Biogen, wrestling MS rivals, touts 10 year-plus Tecfidera data

The multiple sclerosis field has grown increasingly competitive in recent years, but now Biogen is touting data the drugmaker believes will give its established Tecfidera an edge new rivals can’t match. 

At the European Committee for Treatment and Research in Multiple Sclerosis (ECTRIMS) conference in Stockholm, Biogen on Wednesday presented long-term data showing Tecfidera maintained safety and efficacy for patients for at least a decade. In the study, investigators tracked 192 patients on Tecfidera for at least 10 years, finding a “low incidence” of relapses and disease progression over the period.

About half of patients remained relapse-free over the study period, while 64% of patients had no confirmed disability progression, Biogen said. And 79% of patients maintained the ability to walk without significant disability. Researchers didn’t track an increase in serious infections. 

Speaking with FiercePharma, Biogen’s global MS head, Bernd Kieseier, said the results highlight Tecfidera’s “dramatic” effect on patients over at least a decade. He’s “heavily convinced” the new data will help Tecfidera in a competitive MS field because physicians can now show patients the effect of the drug 10 years down the road.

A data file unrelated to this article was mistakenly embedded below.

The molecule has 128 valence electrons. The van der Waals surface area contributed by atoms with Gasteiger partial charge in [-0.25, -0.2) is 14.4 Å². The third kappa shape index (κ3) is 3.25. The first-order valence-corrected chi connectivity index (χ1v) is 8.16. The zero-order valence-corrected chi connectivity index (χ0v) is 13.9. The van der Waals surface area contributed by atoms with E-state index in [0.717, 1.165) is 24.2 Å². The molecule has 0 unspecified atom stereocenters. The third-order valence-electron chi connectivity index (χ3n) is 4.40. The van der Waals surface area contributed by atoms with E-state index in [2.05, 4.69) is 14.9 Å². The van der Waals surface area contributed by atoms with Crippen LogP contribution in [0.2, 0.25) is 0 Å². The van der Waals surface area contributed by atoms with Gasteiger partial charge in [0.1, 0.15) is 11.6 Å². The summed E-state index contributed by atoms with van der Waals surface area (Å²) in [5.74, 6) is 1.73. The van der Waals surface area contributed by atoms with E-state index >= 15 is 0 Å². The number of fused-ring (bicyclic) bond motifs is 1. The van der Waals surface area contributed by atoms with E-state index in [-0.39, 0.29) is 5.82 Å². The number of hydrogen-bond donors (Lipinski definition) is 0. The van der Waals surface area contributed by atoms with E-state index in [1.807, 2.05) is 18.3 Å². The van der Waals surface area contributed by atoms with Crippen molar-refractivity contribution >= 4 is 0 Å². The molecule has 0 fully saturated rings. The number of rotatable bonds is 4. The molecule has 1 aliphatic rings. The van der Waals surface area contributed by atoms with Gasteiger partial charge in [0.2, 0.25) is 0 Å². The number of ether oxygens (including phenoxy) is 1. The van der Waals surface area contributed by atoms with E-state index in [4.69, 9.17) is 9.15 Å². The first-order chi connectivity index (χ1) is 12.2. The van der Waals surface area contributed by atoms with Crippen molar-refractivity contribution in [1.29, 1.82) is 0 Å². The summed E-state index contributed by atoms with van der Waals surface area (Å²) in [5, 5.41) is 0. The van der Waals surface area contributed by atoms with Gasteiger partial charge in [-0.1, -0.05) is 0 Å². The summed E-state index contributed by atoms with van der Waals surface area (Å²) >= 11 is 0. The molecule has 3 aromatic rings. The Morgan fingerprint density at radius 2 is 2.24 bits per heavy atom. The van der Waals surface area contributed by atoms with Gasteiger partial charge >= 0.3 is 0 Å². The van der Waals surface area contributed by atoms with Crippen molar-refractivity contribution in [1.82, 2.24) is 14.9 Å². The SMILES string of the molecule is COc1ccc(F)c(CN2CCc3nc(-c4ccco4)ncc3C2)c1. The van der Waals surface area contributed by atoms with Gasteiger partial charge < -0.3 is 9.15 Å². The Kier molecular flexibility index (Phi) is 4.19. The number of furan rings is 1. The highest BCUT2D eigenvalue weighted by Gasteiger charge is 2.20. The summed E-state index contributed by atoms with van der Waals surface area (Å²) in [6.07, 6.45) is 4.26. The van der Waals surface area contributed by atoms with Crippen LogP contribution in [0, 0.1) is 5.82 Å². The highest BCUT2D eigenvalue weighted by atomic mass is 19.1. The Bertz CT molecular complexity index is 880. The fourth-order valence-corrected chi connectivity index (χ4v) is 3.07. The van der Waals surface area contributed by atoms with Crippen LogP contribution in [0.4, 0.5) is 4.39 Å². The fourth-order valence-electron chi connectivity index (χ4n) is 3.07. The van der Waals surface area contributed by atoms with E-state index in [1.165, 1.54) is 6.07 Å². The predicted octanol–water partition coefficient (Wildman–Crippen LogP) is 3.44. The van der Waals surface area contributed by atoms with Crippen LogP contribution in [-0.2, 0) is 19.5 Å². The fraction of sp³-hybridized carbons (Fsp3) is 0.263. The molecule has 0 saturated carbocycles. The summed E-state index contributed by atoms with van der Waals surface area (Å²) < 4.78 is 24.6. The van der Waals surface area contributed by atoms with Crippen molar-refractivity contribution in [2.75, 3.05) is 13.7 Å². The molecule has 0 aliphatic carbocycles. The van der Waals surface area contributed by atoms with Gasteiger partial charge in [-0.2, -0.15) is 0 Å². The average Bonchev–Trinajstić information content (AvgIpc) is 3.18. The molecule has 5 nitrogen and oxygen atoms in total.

"Any new kid on the block” doesn’t have similar data, Kieseier added. 

RELATED: Thank you, Ocrevus: Roche ups guidance as MS drug steams past blockbuster mark 

The new data come as drugmakers fight for share in the increasingly competitive MS field. Approved in 2017, Roche's injectable Ocrevus quickly grew to blockbuster status. Despite the competition, Biogen’s Tecfidera has been chugging along, growing sales to $4.2 billion last year. In the first half of 2019, Tecfidera pulled in $2.15 billion. 

Biogen receives royalties from Roche’s Ocrevus sales, so it’s somewhat insulated from the Ocrevus threat. Aside from Ocrevus, Tecfidera is also competing against Novartis’ oral Gilenya, Sanofi’s Aubagio and many other meds.  

Looking ahead, the company aims to improve on Tecfidera with diroximel fumarate, which Kieseier said is “more or less identical” to Tecfidera but is better tolerated by patients who had gastrointestinal side effects on the existing med. The drugmaker is also aiming to develop medicines to repair damage caused by MS. Existing drugs only treat inflammation, but the company has early-stage candidates aimed at undoing the disease's effects, the exec said.